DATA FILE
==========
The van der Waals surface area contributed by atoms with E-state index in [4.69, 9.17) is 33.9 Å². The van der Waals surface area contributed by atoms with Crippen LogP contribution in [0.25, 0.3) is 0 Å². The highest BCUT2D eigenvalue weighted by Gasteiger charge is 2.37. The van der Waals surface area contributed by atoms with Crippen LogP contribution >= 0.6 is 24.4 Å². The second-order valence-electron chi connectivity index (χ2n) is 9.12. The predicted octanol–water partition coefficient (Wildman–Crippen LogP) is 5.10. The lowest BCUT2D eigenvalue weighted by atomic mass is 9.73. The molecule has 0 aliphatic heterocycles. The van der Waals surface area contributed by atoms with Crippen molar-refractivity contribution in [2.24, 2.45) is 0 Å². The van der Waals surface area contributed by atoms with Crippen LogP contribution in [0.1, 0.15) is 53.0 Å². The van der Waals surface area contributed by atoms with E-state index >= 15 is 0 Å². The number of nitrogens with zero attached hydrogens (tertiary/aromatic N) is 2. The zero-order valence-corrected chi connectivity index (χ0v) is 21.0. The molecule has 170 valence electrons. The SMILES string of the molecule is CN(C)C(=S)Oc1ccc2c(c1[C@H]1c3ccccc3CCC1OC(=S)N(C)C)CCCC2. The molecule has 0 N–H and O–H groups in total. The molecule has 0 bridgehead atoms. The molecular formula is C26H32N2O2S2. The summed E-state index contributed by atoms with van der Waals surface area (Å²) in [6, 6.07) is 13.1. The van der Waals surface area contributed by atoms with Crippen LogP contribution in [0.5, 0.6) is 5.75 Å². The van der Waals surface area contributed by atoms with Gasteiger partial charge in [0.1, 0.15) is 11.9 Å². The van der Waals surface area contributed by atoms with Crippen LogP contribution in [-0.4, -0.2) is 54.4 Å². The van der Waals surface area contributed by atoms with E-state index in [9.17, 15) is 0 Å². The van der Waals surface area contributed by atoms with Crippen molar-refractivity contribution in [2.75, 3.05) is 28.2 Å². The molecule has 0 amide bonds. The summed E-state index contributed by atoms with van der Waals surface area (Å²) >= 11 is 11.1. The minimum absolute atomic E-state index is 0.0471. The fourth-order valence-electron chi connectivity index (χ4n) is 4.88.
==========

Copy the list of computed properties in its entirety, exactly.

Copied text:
The van der Waals surface area contributed by atoms with E-state index in [4.69, 9.17) is 33.9 Å². The van der Waals surface area contributed by atoms with Crippen LogP contribution in [0.25, 0.3) is 0 Å². The highest BCUT2D eigenvalue weighted by Gasteiger charge is 2.37. The van der Waals surface area contributed by atoms with Crippen LogP contribution >= 0.6 is 24.4 Å². The second-order valence-electron chi connectivity index (χ2n) is 9.12. The predicted octanol–water partition coefficient (Wildman–Crippen LogP) is 5.10. The lowest BCUT2D eigenvalue weighted by atomic mass is 9.73. The molecule has 0 aliphatic heterocycles. The van der Waals surface area contributed by atoms with Crippen molar-refractivity contribution in [2.24, 2.45) is 0 Å². The van der Waals surface area contributed by atoms with Crippen LogP contribution in [0.1, 0.15) is 53.0 Å². The van der Waals surface area contributed by atoms with E-state index >= 15 is 0 Å². The number of nitrogens with zero attached hydrogens (tertiary/aromatic N) is 2. The zero-order valence-corrected chi connectivity index (χ0v) is 21.0. The molecule has 170 valence electrons. The SMILES string of the molecule is CN(C)C(=S)Oc1ccc2c(c1[C@H]1c3ccccc3CCC1OC(=S)N(C)C)CCCC2. The molecule has 0 N–H and O–H groups in total. The molecule has 0 bridgehead atoms. The molecular formula is C26H32N2O2S2. The summed E-state index contributed by atoms with van der Waals surface area (Å²) in [6, 6.07) is 13.1. The van der Waals surface area contributed by atoms with Crippen LogP contribution in [0.5, 0.6) is 5.75 Å². The van der Waals surface area contributed by atoms with Gasteiger partial charge in [0.1, 0.15) is 11.9 Å². The van der Waals surface area contributed by atoms with Crippen LogP contribution in [-0.4, -0.2) is 54.4 Å². The van der Waals surface area contributed by atoms with E-state index in [9.17, 15) is 0 Å². The van der Waals surface area contributed by atoms with Crippen molar-refractivity contribution in [2.75, 3.05) is 28.2 Å². The molecule has 0 amide bonds. The summed E-state index contributed by atoms with van der Waals surface area (Å²) >= 11 is 11.1. The minimum absolute atomic E-state index is 0.0471. The fourth-order valence-electron chi connectivity index (χ4n) is 4.88.